Also, that wasn't the original link I wanted to post, there's a site out there that has handpainted tussah rovings that they photograph in a sort of fiber butterfly, but I couldn't find them again, but their photos REALLY shine and look lovely and lush.

If anyone can read my mind and knows who I'm talking about, please forward the link. Quite lovely. But so's the "silkworker" site, plus very informative.

Anyway, my silk rovings never seem so lush. Even after a lot of "popping" (drafting and fluffing) the fiber, it still feels "meh." And produces an inelastic unsoft single with kind of a begrudging shine. And my dyed tussah roving looks like clown brain matter:

Gratuitous photo

While we were staying at my Mom's, Bush Jr. was in town. (I wondered what all that honking was about until I turned on the news and saw "LIVE" and a ton of protestors on the street ["Protest Warriors" who essentially protest the protestors who protest against the war] where my mother lives. So that's what all that honking was about. Lovely.)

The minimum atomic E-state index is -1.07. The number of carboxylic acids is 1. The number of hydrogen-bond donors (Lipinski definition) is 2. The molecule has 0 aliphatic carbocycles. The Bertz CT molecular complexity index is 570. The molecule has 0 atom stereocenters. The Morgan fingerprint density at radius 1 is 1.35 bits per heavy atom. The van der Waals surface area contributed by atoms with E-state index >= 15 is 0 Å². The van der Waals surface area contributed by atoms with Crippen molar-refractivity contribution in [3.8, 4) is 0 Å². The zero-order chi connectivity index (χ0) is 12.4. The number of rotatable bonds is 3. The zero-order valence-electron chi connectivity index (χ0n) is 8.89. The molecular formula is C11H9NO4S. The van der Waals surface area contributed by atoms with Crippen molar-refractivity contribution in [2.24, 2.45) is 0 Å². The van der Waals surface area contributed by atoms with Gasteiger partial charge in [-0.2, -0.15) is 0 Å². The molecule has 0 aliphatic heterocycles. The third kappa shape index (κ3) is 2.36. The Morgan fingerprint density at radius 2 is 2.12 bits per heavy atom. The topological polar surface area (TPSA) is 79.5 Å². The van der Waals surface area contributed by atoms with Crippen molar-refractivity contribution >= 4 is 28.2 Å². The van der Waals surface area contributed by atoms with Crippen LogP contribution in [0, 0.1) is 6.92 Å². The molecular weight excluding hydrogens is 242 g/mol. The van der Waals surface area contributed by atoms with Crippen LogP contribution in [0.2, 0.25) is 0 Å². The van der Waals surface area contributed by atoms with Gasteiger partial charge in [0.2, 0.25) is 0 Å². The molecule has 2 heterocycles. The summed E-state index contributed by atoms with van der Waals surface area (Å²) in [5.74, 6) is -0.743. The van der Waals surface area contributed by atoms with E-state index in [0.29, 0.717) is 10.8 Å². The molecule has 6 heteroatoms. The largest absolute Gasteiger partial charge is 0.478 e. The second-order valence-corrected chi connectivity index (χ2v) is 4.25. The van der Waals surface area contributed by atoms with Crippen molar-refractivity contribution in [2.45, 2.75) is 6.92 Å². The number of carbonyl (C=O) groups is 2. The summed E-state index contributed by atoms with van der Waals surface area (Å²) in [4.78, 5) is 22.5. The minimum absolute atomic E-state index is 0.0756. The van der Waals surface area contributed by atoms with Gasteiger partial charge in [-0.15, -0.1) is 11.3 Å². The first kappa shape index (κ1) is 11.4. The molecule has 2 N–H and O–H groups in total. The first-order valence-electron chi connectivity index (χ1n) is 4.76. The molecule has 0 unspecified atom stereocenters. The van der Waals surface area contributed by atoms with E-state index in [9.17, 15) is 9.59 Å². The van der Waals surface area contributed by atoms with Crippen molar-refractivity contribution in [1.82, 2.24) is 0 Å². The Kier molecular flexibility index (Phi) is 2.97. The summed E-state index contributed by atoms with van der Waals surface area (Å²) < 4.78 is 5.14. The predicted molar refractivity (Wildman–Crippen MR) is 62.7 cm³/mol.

I took a TON of photos of his rockstar entourage --about twenty-five vehicles, not including the marked police escort vehicles, definitely exceeding the local speed limit and backing up traffic on the main road for almost a half hour while the road was closed so they'd be the only traffic on the route. Which makes sense: it would be a bummer to lose the Coronado-San Diego Bay Bridge just because some dumbass thought killing the President would actually solve anything--but this is the only photo I kept from that session. I was going to post something something snarky about politics and puppet presidents, but decided I'd stick with what makes me happy to see and think about: